Employers who use social media background checks in their hiring processes must comply with the FCRA when screening candidates for employment. This means that they should obtain written consent from applicants to review their social media and follow the FCRA’s guidelines regarding what can be included in a report and who can receive it.

An FCRA-compliant partner can screen social media for negative content and help you identify job applicants or employees who might not be a good fit for your company while following all the laws that protect your company’s confidential information. Contact Cisive to learn how a social media background check can benefit your business.

Anti-Discrimination Laws

While a social media background check might seem easy to find out if an applicant is a good fit, it can have negative consequences. The legal landscape of social media screening is complex, and taking the right steps to avoid pitfalls that could lead to costly lawsuits is important.

First, it’s important to understand that most anti-discrimination laws prohibit employers from discriminating against job applicants or employees based on a protected class. This includes race, religion, sexual orientation, gender, disability, age, and national origin.

The Equal Employment Opportunity Commission (EEOC) often enforces these anti-discrimination laws in the workplace. They prohibit employers from discriminating against employees or job applicants based on race, color, national origin, religion, sex, pregnancy, disability, genetic information, or age.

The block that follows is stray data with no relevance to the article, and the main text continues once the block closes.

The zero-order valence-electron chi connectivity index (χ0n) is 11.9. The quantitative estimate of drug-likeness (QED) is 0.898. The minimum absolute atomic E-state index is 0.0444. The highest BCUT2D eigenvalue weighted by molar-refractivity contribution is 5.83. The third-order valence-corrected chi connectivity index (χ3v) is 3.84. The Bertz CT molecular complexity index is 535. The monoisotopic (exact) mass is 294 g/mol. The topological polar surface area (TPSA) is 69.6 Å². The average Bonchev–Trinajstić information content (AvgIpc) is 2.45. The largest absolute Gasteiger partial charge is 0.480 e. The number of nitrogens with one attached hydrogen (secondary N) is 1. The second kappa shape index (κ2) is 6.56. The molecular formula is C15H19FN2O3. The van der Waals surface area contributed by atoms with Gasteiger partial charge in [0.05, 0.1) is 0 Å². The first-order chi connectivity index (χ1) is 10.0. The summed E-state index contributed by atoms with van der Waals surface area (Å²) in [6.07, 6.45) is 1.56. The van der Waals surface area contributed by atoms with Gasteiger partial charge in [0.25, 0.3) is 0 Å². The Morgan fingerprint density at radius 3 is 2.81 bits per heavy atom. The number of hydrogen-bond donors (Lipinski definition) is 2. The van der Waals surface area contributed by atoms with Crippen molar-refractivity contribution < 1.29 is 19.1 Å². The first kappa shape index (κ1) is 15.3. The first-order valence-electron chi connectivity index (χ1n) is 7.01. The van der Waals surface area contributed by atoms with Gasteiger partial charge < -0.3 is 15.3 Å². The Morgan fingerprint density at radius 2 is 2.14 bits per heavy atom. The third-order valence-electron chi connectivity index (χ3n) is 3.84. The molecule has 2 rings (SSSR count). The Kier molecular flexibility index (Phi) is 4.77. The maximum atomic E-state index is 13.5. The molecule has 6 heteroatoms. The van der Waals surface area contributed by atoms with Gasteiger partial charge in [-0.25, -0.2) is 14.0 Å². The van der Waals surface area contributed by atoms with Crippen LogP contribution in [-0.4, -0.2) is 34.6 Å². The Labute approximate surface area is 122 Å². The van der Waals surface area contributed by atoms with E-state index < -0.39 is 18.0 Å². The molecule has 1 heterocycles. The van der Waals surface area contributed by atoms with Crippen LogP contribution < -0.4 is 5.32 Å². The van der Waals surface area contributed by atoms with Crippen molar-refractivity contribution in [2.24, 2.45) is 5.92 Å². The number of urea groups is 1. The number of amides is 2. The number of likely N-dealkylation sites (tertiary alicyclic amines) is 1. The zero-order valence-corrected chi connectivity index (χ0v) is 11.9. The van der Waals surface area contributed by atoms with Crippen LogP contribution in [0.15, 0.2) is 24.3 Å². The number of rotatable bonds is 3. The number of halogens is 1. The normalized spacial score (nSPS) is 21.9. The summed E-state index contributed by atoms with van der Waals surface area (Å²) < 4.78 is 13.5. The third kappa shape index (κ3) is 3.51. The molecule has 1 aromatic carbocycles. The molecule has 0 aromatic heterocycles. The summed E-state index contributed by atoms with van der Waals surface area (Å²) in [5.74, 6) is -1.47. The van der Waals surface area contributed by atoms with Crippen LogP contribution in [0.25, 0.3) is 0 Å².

In addition to these federal and state laws, local governments, unions, and other businesses also have anti-discrimination laws that can prevent employer actions against the law. For example, the NLRB has issued decisions that may require employers to obtain written consent before screening applicants based on union affiliation or support.

State Law

While social media screening has become a common part of the hiring process, it is important to understand the legal landscape and how state laws may affect your business. In particular, employers should be aware of state privacy laws that apply to collecting, using, and disclosing candidate information obtained through social media screening.

The most effective way to determine what state law governs a particular issue is to use secondary sources, such as a state legal encyclopedia, treatise, or practice guide. Look for a state, session law number, or code to identify which statutes apply to your question.

States often have different privacy laws, and some have passed specific anti-discrimination laws that impact social media screening. These laws are particularly important if you screen candidates based on race, gender, or disability.

Additionally, social media screening must be done in compliance with the Fair Credit Reporting Act. Ensuring that you have an accurate, up-to-date consumer report for each candidate you use is critical.

Employers should consider a thorough social media screening policy to explain when and how the search will occur, by whom it will be conducted, and what information is considered job-related and non-discriminator. This should include a specific list of sites to be searched and how the results are to be presented and used.